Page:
Contributor Guide

Thank you for your interest in PiperCI.

Getting Started

Follow the deployment instructions for the PiperCI Installer for the

Read Working with PiperCI Functions for more info on PiperCI functions.

Git Workflow

Use trunk-based development when proposing contributions to this repository. Submit your proposed change as a merge request from a feature branch in your fork.

Commit Message Guidelines

Always write clear commit messages.

We have very precise rules, following the Conventional Commits standard, that govern how commit messages may be formatted. This leads to more readable messages that are easy to follow when looking through the project history. But also, we use the commit messages to generate the CHANGELOG based on angularjs-style commits.

These rules are enforced across our projects by our CI pipelines using this commitchecker job commitlint

Commit Message Format

Each commit message consists of a header, a body and a footer. The header has a special format that includes a type, a scope and a subject:

<type>(<scope>): <subject>

The header is mandatory and the scope of the header is optional.

Any line of the commit message cannot be longer 100 characters! This allows the message to be easier to read in the browser as well as in various git tools.


If the commit reverts a previous commit, it should begin with revert:, followed by the header of the reverted commit. In the body it should say: This reverts commit <hash>., where the hash is the SHA of the commit being reverted.


Must be one of the following:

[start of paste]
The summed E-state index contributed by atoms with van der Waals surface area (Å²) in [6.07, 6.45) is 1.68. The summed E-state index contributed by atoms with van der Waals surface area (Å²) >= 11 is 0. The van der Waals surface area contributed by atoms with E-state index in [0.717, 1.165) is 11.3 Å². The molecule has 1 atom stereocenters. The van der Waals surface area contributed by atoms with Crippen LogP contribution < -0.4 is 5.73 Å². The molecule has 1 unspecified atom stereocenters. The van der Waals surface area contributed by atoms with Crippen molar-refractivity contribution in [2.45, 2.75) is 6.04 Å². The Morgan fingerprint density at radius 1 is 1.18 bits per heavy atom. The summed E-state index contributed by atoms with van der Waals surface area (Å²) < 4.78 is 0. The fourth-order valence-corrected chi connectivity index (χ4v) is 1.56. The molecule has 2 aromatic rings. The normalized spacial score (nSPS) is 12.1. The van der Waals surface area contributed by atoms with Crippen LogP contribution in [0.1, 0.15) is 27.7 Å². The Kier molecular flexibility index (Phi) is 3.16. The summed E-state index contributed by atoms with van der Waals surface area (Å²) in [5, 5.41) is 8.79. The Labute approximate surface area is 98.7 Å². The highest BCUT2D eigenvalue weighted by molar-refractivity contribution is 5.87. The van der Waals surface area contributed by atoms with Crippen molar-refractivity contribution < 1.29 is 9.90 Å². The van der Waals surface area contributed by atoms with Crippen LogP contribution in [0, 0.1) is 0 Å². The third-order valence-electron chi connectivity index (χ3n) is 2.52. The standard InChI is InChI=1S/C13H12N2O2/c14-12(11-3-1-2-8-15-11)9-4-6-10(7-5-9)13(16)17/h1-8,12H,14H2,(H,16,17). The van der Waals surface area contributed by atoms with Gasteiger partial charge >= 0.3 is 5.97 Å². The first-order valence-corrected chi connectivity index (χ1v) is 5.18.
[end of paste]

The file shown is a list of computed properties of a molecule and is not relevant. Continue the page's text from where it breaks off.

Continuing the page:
• build: changes that affect the build system or external dependencies

  • ci: changes to our CI configuration files and scripts

  • chore: Changes to the build process or auxiliary tools and libraries such as documentation generation

  • docs: Documentation only changes

  • feat: A new feature

  • fix: A bug fix

  • perf: A code change that improves performance

  • refactor: A code change that neither fixes a bug nor adds a feature

  • revert: Reverting a previously committed change

  • style: Changes that do not affect the meaning of the code (white-space, formatting, missing semi-colons, etc)

  • test: Adding missing or correcting existing tests


The scope could be anything specifying place of the commit change. For example $location, $browser, $compile, $rootScope, ngHref, ngClick, ngView, etc…

You can use * when the change affects more than a single scope.


The subject contains succinct description of the change:

  • use the imperative, present tense: “change” not “changed” nor “changes”

  • don’t capitalize first letter

  • no dot (.) at the end


Just as in the subject, use the imperative, present tense: “change” not “changed” nor “changes”. The body should include the motivation for the change and contrast this with previous behavior.


We use pytest as our test automation framework. Generally, add adequate unit tests under /tests/unit per merge request.

Ensure your tests pass before submitting a merge request in the repository.

To run all tests you should use tox: tox

Going forward, functional (i.e., end-to-end) testing will also be done using tox

Coding Style

Much of PiperCI is written in Python. For all Python code, we will adhere to PEP8 with a few exceptions. For such exceptions, see the python-project\tox.ini.example configuration file.

We use flake8 for basic linting checks.

Coding Standards

  • Code is to run in Python 3.7.3

  • New code should use type hinting for external interfaces intended to be used by other developers. See: PEP 484

  • Merge requests must pass the standard linting.

  • DRY principles unless it doesn’t make sense.

  • Pytest coverage must be greater then 80%

  • All code must be contained in a valid module with an

  • Modules should make use of exceptions, functions should not introduce side effects… like print() or sys.exit()

  • Logging and debug should use the python standard logging library